Welcome to episode 8 of Data Viz Today. How can you use a radar chart in an effective way? This episode features Zak Geis' eye-catching data viz inspired by radar charts. This is a difficult chart type to work with and this episode dives into its limitations and how best to implement it.
Welcome! I'm Alli Torban.
00:25 - Today’s featured viz is “Which characteristic is most important to women and men?” by Zak Geis
00:30 - It was a result of #MakeoverMonday.
01:34 - Today’s question “Should we dare to use a radar chart?”
01:40 - Zak is a Business Intelligence Solutions Architect at JP Morgan Chase based in Columbus, Ohio.
02:17 - Since there are six characteristics, he chose to use a radar chart.
02:30 - Radar charts use polar coordinate system with radii representing different variables and the distance from the center represents a metric.
03:50 - Tutorial that Zak used to create a radar chart in Tableau.
06:00 - Zak’s radar charts were success because he grouped them first by similar shapes, and he removed the grid lines to remind the reader that this wasn’t an exercise in precision - just general trends.
06:45 - Why are radar charts hard to read? Graham Odds where he pointed out 3 main difficulties with radar charts:
A radar chart supposedly can give you the advantage of using different scales on each radius, like one variable could be measured in dollars, the next one could be a percent, but showing data in this way is confusing at best.
Where you put your radius labels can be really misleading because it can be arbitrary. If you’re filling in the area underneath the line too, it can exacerbate this problem.
When you have each radius or spoke representing a variable, and then are connecting a line from each one, then you’re implying some sort of connection between these variables, which might not be the case.
08:11 - So when would you want to use a radar chart:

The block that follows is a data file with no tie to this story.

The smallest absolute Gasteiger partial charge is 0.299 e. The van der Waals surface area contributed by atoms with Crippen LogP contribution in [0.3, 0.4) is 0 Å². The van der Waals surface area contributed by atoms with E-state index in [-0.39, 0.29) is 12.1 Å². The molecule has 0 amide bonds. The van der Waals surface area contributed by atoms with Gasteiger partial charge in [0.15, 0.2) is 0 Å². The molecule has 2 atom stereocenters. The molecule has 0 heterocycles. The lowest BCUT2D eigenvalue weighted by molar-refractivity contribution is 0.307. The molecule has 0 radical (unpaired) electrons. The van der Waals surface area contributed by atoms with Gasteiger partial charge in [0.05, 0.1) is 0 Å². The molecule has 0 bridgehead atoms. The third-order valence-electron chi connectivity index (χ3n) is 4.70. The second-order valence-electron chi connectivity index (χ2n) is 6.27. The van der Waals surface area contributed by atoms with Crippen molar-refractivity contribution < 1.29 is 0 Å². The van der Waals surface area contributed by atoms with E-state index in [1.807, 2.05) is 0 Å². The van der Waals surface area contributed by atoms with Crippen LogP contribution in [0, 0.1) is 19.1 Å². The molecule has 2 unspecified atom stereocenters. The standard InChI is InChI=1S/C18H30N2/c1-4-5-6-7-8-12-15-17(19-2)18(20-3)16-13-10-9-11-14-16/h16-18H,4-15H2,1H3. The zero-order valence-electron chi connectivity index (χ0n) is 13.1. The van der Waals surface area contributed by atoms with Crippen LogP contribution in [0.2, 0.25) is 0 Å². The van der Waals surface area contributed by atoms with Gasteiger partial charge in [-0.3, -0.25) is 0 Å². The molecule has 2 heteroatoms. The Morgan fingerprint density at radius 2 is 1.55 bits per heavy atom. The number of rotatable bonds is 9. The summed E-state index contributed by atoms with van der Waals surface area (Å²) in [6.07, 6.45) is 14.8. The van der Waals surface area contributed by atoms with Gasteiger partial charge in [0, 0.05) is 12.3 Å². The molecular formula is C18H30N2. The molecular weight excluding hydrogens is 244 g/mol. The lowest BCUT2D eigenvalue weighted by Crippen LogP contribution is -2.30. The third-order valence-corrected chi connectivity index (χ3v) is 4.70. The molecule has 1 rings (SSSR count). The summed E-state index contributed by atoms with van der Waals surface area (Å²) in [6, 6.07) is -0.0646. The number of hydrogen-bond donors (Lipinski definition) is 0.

Nathan Yau says “if your data is cyclical or seasonal and there are clear differences as time passes, the circular time series chart might be an option.”
Stephanie Evergreen says “radar charts are appropriate when the exact values aren’t totally critical for a reader but the overall shape says something.”
Alberto Cairo uses an example that showed the voting results of a city and the neighborhoods were the radii which were arranged according to their geographical locations. So it acted as a compass of sorts and accompanied a choropleth map.
11:40 - For my inspired viz, I used Google Trends to get the data for search popularity of frappuccino.
12:18 - Radar chart R tutorial by Nathan Yau that I used. My inspired viz:
13:40 - Final takeaway: radar charts are tricky but just know its limitations and your goals - then experiment away!
14:27 - Ensure you’re not misleading with your radar chart.
14:50 - Email me your radar chart if you want a second pair of eyes! I promise not to throw the book at you. ;)
15:15 - Zak’s advice to new designers: try to absorb as much as you can from those that inspire you. Take the time to deconstruct a viz that you really like. Think about what’s done well? How did they create it? And How can I use what I’ve learned to better myself and my designs moving forward? And most importantly, practice!
15:40 - He’s looking forward to learning more about Flourish.
16:05 - Nominate a data viz!
- 16:13 - Follow me on Twitter @DataVizToday!
New episodes are released every Tuesday at 6 AM EST.